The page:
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Annual Junior Scholars Intensive Training celebrates fifth year at UW–Madison

Story by Maddie Kranz x’24, UW–Madison student studying Community & Nonprofit Leadership and Art History

Earlier this summer, UW–Madison and Howard University once again brought together leading and emerging scholars to help solve problems related to retirement, disability and other pressing issues.

June 12 marked the beginning of the fifth-annual Junior Scholars Intensive Training (JSIT), hosted at UW–Madison by its Center for Financial Security (CFS) and Howard University’s Center on Race and Wealth. This program is part of an agreement between the Social Security Administration (SSA), UW–Madison, Howard and other research centers across the country that focus on retirement and disability research. The training provides scholars across the country and world with an opportunity to develop research proposals with the potential to change how the United States cares for oft-ignored citizens.

The aim of the weeklong program is to bring individuals with different backgrounds, disciplines and interests together to discuss research ideas and write initial proposals relevant to the SSA’s programs, policies or beneficiaries. Participants include junior faculty, newly graduated PhD researchers and others who are interested in topics related to social insurance and its intersections with disability and retirement.

A group of people sit and listen to a lecturer in a classroom.
2023 JSIT scholars attended sessions with mentors and speakers from across the United States

“This training prepares them and hopefully whets their appetite and their interest in retirement and disability research,” says Hallie Lienhardt, assistant director of CFS. “The goal is to help make the connection with how their existing interests actually interact with Social Security programs.”

Scholars say this experience has done just that. Each individual’s unique education and background provides their peers with deeper insights. Maretta McDonald, an affiliate faculty member at Virginia Tech and National Poverty Fellow for the Institute for Research on Poverty at UW–Madison, finds that her previous work in child support services has informed her research.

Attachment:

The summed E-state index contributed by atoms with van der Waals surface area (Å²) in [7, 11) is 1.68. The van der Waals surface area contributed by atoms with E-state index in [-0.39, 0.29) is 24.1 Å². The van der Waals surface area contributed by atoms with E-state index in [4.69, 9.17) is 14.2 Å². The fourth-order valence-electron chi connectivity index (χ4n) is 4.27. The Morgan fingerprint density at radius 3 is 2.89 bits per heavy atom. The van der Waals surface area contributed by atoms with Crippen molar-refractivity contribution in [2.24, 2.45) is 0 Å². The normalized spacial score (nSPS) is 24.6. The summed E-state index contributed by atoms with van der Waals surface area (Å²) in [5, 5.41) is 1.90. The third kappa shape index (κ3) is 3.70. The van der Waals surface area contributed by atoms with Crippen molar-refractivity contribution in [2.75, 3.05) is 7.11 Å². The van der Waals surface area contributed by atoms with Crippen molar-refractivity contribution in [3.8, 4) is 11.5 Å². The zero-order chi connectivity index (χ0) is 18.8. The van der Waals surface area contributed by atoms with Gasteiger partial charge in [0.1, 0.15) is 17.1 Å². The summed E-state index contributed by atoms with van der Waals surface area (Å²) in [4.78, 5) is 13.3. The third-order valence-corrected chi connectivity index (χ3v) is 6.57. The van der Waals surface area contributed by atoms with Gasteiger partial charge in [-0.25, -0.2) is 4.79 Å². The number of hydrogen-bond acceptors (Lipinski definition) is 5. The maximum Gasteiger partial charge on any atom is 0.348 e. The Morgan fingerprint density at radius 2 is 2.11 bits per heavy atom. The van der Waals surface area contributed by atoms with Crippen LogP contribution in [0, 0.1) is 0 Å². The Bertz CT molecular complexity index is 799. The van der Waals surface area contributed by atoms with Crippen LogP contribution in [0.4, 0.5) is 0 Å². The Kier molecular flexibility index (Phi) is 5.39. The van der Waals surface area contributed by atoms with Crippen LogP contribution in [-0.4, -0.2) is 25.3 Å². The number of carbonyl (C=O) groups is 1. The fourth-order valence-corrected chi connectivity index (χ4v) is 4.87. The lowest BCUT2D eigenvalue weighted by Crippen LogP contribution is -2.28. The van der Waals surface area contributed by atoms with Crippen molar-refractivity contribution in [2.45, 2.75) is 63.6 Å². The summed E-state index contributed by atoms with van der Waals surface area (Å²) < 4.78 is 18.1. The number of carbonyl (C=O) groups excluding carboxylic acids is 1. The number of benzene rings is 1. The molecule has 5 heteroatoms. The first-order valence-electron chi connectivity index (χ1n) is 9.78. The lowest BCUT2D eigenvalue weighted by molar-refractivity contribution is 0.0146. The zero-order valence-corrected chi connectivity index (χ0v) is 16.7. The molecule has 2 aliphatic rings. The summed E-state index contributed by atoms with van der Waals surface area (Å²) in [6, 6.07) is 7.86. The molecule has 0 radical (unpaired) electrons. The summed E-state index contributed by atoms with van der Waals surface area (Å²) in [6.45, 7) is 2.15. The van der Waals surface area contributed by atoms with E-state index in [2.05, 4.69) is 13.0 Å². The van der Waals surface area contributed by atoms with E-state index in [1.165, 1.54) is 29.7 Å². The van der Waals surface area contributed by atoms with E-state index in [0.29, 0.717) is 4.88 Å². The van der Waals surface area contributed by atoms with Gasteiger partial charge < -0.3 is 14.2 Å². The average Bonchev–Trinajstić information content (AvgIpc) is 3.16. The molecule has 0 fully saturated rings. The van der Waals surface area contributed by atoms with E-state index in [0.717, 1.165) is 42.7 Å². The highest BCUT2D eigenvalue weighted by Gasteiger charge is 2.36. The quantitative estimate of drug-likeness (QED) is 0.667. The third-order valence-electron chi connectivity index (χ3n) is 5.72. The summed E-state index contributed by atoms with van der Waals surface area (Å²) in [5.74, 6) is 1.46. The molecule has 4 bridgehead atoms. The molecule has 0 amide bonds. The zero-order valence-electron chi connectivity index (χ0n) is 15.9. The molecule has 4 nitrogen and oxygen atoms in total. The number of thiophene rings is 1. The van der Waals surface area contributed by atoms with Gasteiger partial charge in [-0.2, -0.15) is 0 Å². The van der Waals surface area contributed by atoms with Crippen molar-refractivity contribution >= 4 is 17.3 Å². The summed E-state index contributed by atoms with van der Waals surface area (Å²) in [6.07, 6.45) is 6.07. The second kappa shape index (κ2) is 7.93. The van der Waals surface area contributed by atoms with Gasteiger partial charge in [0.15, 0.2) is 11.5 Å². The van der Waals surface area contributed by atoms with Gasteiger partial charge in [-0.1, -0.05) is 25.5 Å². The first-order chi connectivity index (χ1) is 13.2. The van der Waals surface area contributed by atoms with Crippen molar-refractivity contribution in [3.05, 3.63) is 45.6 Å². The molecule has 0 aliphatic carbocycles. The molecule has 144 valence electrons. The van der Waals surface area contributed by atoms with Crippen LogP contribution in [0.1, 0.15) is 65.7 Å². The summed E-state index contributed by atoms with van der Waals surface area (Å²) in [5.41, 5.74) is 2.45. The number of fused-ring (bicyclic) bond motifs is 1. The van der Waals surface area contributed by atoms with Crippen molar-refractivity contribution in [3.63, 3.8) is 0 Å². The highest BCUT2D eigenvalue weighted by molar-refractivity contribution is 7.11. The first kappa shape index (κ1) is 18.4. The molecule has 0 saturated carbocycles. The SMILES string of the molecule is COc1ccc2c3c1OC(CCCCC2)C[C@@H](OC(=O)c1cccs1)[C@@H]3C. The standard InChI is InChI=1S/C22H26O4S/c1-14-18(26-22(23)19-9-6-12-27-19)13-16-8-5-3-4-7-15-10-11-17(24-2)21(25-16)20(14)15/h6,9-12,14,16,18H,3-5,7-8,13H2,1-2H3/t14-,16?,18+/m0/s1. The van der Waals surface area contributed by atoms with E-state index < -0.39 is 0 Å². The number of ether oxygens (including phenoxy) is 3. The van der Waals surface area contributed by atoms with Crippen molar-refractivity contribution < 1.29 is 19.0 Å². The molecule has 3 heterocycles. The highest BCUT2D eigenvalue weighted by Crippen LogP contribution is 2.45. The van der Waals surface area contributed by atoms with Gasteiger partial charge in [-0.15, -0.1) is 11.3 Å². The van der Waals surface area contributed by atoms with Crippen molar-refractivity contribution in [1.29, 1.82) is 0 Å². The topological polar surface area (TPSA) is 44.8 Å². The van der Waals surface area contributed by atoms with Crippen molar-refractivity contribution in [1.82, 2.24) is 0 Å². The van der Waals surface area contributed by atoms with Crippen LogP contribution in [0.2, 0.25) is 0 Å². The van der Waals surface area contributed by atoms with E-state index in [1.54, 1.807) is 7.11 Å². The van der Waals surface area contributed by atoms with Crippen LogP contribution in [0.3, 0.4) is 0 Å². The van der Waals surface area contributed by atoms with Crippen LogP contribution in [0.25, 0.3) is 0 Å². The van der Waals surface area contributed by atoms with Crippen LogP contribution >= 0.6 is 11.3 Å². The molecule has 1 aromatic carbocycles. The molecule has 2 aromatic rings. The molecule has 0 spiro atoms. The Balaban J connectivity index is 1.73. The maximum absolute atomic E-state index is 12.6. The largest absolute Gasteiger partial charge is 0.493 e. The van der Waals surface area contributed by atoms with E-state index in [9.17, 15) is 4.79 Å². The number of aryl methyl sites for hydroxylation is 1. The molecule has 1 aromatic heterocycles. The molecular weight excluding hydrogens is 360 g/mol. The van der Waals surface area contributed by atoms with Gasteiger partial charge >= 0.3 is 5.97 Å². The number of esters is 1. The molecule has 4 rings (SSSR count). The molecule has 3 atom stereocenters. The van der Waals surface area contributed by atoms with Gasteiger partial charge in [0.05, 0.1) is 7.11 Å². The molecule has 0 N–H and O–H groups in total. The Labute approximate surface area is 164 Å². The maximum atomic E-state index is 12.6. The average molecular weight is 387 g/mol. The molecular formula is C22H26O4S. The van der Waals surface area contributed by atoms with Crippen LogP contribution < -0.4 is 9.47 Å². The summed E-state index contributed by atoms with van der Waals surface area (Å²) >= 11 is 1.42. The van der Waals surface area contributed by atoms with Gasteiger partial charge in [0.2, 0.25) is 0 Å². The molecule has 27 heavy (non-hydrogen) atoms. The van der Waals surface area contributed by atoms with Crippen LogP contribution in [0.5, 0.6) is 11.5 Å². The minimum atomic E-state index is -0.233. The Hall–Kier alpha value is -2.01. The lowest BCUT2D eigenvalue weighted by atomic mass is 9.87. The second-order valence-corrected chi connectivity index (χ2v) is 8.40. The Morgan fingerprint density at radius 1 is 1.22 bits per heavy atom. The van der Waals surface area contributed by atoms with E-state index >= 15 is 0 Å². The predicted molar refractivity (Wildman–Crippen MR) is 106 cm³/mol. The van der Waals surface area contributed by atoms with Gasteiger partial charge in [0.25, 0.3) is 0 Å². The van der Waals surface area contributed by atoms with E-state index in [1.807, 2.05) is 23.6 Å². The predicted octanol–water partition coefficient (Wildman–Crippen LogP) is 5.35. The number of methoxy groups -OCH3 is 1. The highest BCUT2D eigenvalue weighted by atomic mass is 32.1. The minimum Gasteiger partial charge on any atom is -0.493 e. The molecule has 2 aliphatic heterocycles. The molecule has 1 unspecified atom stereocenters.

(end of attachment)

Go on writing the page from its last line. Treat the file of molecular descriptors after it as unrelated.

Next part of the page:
“Being a practitioner-turned-academic helps me understand policy and practices so my research can be understandable to policymakers and those in the field,” McDonald says. “As a researcher, my primary goal is to reach people who make policy decisions and allow them access to new and compelling empirical evidence on the real-world impacts of their decisions.”

Participants also found value in connecting with their peers. McDonald decided to expand the focus of her research to include older adults and people with disabilities after she spoke with fellow scholars about the needs of these communities. Somalis Chy, a PhD candidate in the School of Human Ecology’s Consumer Science department, knows firsthand the importance of openly working with others.

“Part of what I have learned as an international student is that it is beneficial and crucial to be open-minded and appreciate differences in ideas and perspectives,” Chy explains. “JSIT was a reflection of the diversity in thoughts, perspectives, backgrounds, disciplines, skills and interests. I think my experience has definitely played a role in my appreciation of those differences and has helped me foster a productive atmosphere, genuine exchanges of ideas, interest in each other’s works and meaningful connections.”

Scholars’ work from this week of training can be entered in a fall competition to win funding, and the work may go on to influence new or updated SSA policies.

“On a national level, findings from my research and JSIT may be used to inform the SSA of a program’s relevant benefits or drawbacks to their beneficiaries, especially how the beneficiaries interact with programs like Social Security Disability Insurance and Survivor & Spousal Benefits,” says Chy.